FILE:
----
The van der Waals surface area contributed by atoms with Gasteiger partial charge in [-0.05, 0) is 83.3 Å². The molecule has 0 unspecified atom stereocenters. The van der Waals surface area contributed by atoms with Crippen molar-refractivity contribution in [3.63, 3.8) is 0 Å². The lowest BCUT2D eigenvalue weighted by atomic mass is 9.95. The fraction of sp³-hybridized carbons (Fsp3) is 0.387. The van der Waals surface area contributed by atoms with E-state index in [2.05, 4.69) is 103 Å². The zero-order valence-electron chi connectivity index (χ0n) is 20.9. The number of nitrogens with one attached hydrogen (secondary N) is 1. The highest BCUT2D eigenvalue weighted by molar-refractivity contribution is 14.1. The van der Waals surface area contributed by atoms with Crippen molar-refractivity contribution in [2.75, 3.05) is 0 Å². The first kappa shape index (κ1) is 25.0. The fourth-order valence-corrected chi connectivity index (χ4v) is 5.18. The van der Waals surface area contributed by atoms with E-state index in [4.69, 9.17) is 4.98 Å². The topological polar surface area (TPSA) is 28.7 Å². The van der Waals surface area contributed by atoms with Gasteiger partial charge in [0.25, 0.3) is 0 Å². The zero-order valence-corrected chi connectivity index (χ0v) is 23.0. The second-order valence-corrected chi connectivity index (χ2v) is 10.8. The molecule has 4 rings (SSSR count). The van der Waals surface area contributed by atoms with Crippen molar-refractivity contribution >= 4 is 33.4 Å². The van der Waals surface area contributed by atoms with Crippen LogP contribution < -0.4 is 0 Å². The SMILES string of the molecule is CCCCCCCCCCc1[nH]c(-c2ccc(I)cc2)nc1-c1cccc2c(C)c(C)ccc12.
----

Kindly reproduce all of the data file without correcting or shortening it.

The van der Waals surface area contributed by atoms with Gasteiger partial charge in [-0.05, 0) is 83.3 Å². The molecule has 0 unspecified atom stereocenters. The van der Waals surface area contributed by atoms with Crippen molar-refractivity contribution in [3.63, 3.8) is 0 Å². The lowest BCUT2D eigenvalue weighted by atomic mass is 9.95. The fraction of sp³-hybridized carbons (Fsp3) is 0.387. The van der Waals surface area contributed by atoms with E-state index in [2.05, 4.69) is 103 Å². The zero-order valence-electron chi connectivity index (χ0n) is 20.9. The number of nitrogens with one attached hydrogen (secondary N) is 1. The highest BCUT2D eigenvalue weighted by molar-refractivity contribution is 14.1. The van der Waals surface area contributed by atoms with Crippen molar-refractivity contribution in [2.75, 3.05) is 0 Å². The first kappa shape index (κ1) is 25.0. The fourth-order valence-corrected chi connectivity index (χ4v) is 5.18. The van der Waals surface area contributed by atoms with E-state index in [4.69, 9.17) is 4.98 Å². The topological polar surface area (TPSA) is 28.7 Å². The van der Waals surface area contributed by atoms with Gasteiger partial charge in [0.25, 0.3) is 0 Å². The zero-order valence-corrected chi connectivity index (χ0v) is 23.0. The second-order valence-corrected chi connectivity index (χ2v) is 10.8. The molecule has 4 rings (SSSR count). The van der Waals surface area contributed by atoms with Crippen molar-refractivity contribution >= 4 is 33.4 Å². The van der Waals surface area contributed by atoms with Crippen LogP contribution < -0.4 is 0 Å². The SMILES string of the molecule is CCCCCCCCCCc1[nH]c(-c2ccc(I)cc2)nc1-c1cccc2c(C)c(C)ccc12.